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National Audit Office report: Achieving net zero

Achieving net zero

This report applies experience from auditing cross-government challenges to highlight the risks government needs to manage to achieve net zero.

Background to the report

In June 2019, government passed legislation committing it to achieving ‘net zero’ greenhouse gas emissions by 2050. Government set the net zero target to deliver on the commitments it had made by signing the Paris Agreement in 2016. Government also aimed to set an example for other countries to follow in the run-up to hosting the 26th United Nations’ Climate Change Conference of the Parties (COP26). The conference is due to take place in Glasgow in November 2021, having been postponed from November 2020 due to the COVID-19 pandemic.

Aiming for net zero represents an increase in the level of ambition from government’s previous emissions reduction target. In 2008, government set a target for the UK to reduce its greenhouse gas emissions in 2050 by 80% compared with 1990 levels. Between 2008 and 2018, the UK’s emissions reduced by 28%, faster than any other G20 economy. Reducing emissions further to achieve net zero will require wide-ranging changes to the UK economy, including further investment in renewable electricity generation, as well as changing the way people travel, how land is used and how buildings are heated.


Content and scope of the report

This report is intended to support Parliamentary and public scrutiny of government’s arrangements for achieving net zero, it is a companion to our recent report How government is organised to achieve its environment goals. We have applied our experience from auditing cross-government challenges to highlight the main risks government needs to manage if it is to achieve net zero efficiently and effectively. In the future, we will assess how well government is managing the risks highlighted in this report, and the value for money of individual government interventions aimed at reducing emissions.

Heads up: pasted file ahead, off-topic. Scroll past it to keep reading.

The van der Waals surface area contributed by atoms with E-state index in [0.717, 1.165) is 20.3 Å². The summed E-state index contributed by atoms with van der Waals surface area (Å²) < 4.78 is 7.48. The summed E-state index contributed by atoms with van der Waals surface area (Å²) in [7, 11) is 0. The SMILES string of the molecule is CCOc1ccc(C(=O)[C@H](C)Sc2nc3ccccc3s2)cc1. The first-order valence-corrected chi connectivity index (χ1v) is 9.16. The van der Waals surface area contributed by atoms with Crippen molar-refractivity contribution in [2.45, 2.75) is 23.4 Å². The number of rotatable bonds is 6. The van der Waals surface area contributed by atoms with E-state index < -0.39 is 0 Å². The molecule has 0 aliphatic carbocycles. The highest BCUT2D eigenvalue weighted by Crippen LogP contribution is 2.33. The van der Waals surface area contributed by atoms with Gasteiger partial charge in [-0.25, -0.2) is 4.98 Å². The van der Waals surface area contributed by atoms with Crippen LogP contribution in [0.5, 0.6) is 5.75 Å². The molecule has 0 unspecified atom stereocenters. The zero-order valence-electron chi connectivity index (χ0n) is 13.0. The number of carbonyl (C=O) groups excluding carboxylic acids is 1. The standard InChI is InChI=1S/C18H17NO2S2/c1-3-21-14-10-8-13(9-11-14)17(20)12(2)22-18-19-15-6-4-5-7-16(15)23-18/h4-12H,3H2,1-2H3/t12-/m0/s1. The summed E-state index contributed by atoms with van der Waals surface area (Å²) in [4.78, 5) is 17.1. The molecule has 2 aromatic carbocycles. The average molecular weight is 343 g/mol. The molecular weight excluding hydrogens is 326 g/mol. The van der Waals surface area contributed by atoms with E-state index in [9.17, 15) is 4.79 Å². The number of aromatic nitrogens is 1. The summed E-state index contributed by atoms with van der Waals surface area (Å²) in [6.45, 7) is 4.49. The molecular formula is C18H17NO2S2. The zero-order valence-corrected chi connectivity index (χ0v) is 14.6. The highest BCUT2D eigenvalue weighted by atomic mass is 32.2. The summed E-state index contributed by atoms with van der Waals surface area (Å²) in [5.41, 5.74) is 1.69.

This report covers:

  • the scale of the challenge to achieve the net zero target, and the roles and responsibilities for achieving net zero within government (Part One);
  • the coordination arrangements that bring together the different government departments involved in achieving net zero (Part Two); and
  • the government’s plans for achieving net zero and the risks it needs to manage (Part Three).


Report conclusions

Government’s reorganisation of its approach to tackling climate change reflects the high political priority attached to achieving net zero and the cross‑government nature of the challenge. While emissions have reduced steadily over recent years, particularly in the power sector, achieving net zero will require wide-ranging changes across society and the economy at a pace which leaves little room for delay. The Department for Business, Energy & Industrial Strategy, alongside the other departments involved, is yet to put in place all the essential components for effective cross‑government working, such as integrated planning and progress monitoring, and processes to manage interdependencies, to ensure all of government steps up to this challenge. Beyond these internal structures government also needs to spearhead a concerted national effort to achieve the ambitious outcome of net zero greenhouse gas emissions by 2050. To do so, it needs to engage actively and constructively with all those who will need to play a part – across the public sector, with industry and with citizens – to inject the necessary momentum.


Publication details:

ISBN: 9781786043474 [Buy a hard copy of this report]

HC: 1035, 2019-21

Published date: December 4, 2020